5. Rhenium (Re):

– Melting Point: 3186°C

– Thermal Conductivity: 48 W/m·K

– Coefficient of Thermal Expansion: 6.2 x 10^-6 /°C

– Applications: Rhenium is valuable in the aerospace industry for high-temperature turbine engines and rocket propulsion systems due to its high melting point and excellent mechanical properties. It is also used in the production of superalloys for jet engine components.

6. Zirconium (Zr):

– Melting Point: 1855°C

– Thermal Conductivity: 22 W/m·K

– Coefficient of Thermal Expansion: 5.7 x 10^-6 /°C

– Applications: Zirconium is highly resistant to heat and corrosion, making it suitable for use in nuclear reactors as cladding for fuel rods and in chemical processing equipment. It is also used in the manufacture of surgical instruments and aerospace components.

7. Hafnium (Hf):

– Melting Point: 2233°C

– Thermal Conductivity: 23 W/m·K

– Coefficient of Thermal Expansion: 5.9 x 10^-6 /°C

– Applications: Hafnium is often used in control rods for nuclear reactors due to its ability to absorb neutrons. It is also used in high-temperature ceramics and superalloys for aerospace applications, providing robust thermal and corrosion resistance.

Related reading: Top 10 Common Refractory Metals You Can Find Now


Refractory metals are essential in industries that operate under extreme temperatures.

Table 1. Heat Resistance of Refractory Metals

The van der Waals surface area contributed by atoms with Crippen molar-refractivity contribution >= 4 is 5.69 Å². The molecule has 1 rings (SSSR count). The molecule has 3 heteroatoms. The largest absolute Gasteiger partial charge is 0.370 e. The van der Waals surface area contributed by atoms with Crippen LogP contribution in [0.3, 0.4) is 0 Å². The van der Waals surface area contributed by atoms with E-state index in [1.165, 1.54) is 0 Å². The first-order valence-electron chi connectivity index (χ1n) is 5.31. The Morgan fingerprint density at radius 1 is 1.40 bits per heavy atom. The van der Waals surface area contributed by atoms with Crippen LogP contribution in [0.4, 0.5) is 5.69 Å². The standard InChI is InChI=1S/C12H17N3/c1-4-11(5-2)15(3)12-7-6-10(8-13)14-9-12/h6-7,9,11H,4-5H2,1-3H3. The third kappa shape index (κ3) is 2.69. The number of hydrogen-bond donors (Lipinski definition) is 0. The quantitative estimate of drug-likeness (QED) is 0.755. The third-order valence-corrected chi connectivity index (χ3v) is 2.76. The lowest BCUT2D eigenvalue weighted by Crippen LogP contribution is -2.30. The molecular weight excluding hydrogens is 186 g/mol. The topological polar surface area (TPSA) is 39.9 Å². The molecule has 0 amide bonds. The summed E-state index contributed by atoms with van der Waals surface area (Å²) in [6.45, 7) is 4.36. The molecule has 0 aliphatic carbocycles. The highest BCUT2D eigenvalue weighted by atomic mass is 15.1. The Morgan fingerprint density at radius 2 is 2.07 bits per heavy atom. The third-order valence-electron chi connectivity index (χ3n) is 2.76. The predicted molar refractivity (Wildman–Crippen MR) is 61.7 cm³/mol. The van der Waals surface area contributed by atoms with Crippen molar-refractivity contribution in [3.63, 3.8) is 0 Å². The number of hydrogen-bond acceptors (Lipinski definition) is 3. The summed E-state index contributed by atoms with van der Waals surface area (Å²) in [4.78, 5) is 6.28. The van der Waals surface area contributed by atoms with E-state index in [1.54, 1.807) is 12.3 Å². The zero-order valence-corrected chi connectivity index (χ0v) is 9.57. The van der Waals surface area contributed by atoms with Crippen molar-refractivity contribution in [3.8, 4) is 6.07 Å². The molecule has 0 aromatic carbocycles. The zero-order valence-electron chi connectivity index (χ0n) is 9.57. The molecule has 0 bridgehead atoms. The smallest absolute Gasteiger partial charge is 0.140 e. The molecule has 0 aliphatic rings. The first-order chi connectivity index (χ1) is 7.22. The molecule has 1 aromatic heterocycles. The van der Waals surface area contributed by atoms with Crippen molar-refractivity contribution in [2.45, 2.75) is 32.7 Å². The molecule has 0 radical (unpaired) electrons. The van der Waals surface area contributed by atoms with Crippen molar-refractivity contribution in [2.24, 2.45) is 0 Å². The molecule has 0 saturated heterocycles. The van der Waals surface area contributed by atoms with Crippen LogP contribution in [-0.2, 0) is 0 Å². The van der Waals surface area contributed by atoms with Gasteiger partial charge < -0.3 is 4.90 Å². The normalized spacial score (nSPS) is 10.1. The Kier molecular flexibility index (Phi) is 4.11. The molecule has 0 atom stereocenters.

Metal Melting Point (°C) Thermal Conductivity (W/m·K) Coefficient of Thermal Expansion (10^-6 /°C) Applications
Tungsten (W) 3422 173 4.5 Filaments for incandescent light bulbs, arc welding electrodes, high-temperature furnace components, rocket engines
Molybdenum (Mo) 2623 138 4.8 Aerospace components, steel alloys, electrical contacts, industrial motors
Tantalum (Ta) 3017 57 6.5 Chemical industry equipment, electronics capacitors, high-power resistors
Niobium (Nb) 2477 54 7.3 Rocket nozzles, superconducting materials for MRI machines and particle accelerators, nuclear reactors
Rhenium (Re) 3186 48 6.2 High-temperature turbine engines, rocket propulsion systems, superalloys for jet engine components
Zirconium (Zr) 1855 22 5.7 Nuclear reactor cladding, chemical processing equipment, surgical instruments, aerospace components
Hafnium (Hf) 2233 23 5.9 Nuclear reactor control rods, high-temperature ceramics, aerospace superalloys


Tungsten stands out with the highest melting point, making it indispensable for the most demanding applications. Molybdenum and tantalum offer a balance of high melting points and thermal conductivities, suitable for various industrial uses. Niobium and rhenium are crucial in aerospace and nuclear applications due to their heat resistance and structural properties. Zirconium and hafnium, while having lower melting points compared to other refractory metals, provide excellent corrosion resistance and stability in nuclear and chemical environments.


For more details, please check Advanced Refractory Metals (ARM).